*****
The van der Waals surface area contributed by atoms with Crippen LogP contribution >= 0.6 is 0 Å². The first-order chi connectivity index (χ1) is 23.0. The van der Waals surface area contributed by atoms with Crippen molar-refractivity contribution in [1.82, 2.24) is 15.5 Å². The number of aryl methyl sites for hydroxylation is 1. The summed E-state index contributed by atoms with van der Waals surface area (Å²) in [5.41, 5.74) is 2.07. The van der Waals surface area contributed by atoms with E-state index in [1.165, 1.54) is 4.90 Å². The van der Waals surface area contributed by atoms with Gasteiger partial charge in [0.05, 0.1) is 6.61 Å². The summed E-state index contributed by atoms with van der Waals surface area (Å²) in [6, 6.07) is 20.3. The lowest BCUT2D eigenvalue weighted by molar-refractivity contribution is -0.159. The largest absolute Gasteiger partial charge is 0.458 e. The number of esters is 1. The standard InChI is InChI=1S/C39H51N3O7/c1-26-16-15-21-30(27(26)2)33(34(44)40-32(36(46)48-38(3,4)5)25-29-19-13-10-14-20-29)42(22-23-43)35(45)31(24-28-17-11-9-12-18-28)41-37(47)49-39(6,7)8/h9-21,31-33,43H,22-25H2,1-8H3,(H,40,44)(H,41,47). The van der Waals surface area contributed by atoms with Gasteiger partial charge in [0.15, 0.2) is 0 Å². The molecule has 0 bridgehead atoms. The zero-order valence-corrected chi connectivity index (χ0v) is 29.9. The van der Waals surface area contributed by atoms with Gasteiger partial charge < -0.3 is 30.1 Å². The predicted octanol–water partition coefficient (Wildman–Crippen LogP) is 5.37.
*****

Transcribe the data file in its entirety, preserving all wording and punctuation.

The van der Waals surface area contributed by atoms with Crippen LogP contribution >= 0.6 is 0 Å². The first-order chi connectivity index (χ1) is 23.0. The van der Waals surface area contributed by atoms with Crippen molar-refractivity contribution in [1.82, 2.24) is 15.5 Å². The number of aryl methyl sites for hydroxylation is 1. The summed E-state index contributed by atoms with van der Waals surface area (Å²) in [5.41, 5.74) is 2.07. The van der Waals surface area contributed by atoms with E-state index in [1.165, 1.54) is 4.90 Å². The van der Waals surface area contributed by atoms with Gasteiger partial charge in [0.05, 0.1) is 6.61 Å². The summed E-state index contributed by atoms with van der Waals surface area (Å²) in [6, 6.07) is 20.3. The lowest BCUT2D eigenvalue weighted by molar-refractivity contribution is -0.159. The largest absolute Gasteiger partial charge is 0.458 e. The number of esters is 1. The standard InChI is InChI=1S/C39H51N3O7/c1-26-16-15-21-30(27(26)2)33(34(44)40-32(36(46)48-38(3,4)5)25-29-19-13-10-14-20-29)42(22-23-43)35(45)31(24-28-17-11-9-12-18-28)41-37(47)49-39(6,7)8/h9-21,31-33,43H,22-25H2,1-8H3,(H,40,44)(H,41,47). The van der Waals surface area contributed by atoms with Gasteiger partial charge in [0.15, 0.2) is 0 Å². The molecule has 0 bridgehead atoms. The zero-order valence-corrected chi connectivity index (χ0v) is 29.9. The van der Waals surface area contributed by atoms with Gasteiger partial charge < -0.3 is 30.1 Å². The predicted octanol–water partition coefficient (Wildman–Crippen LogP) is 5.37.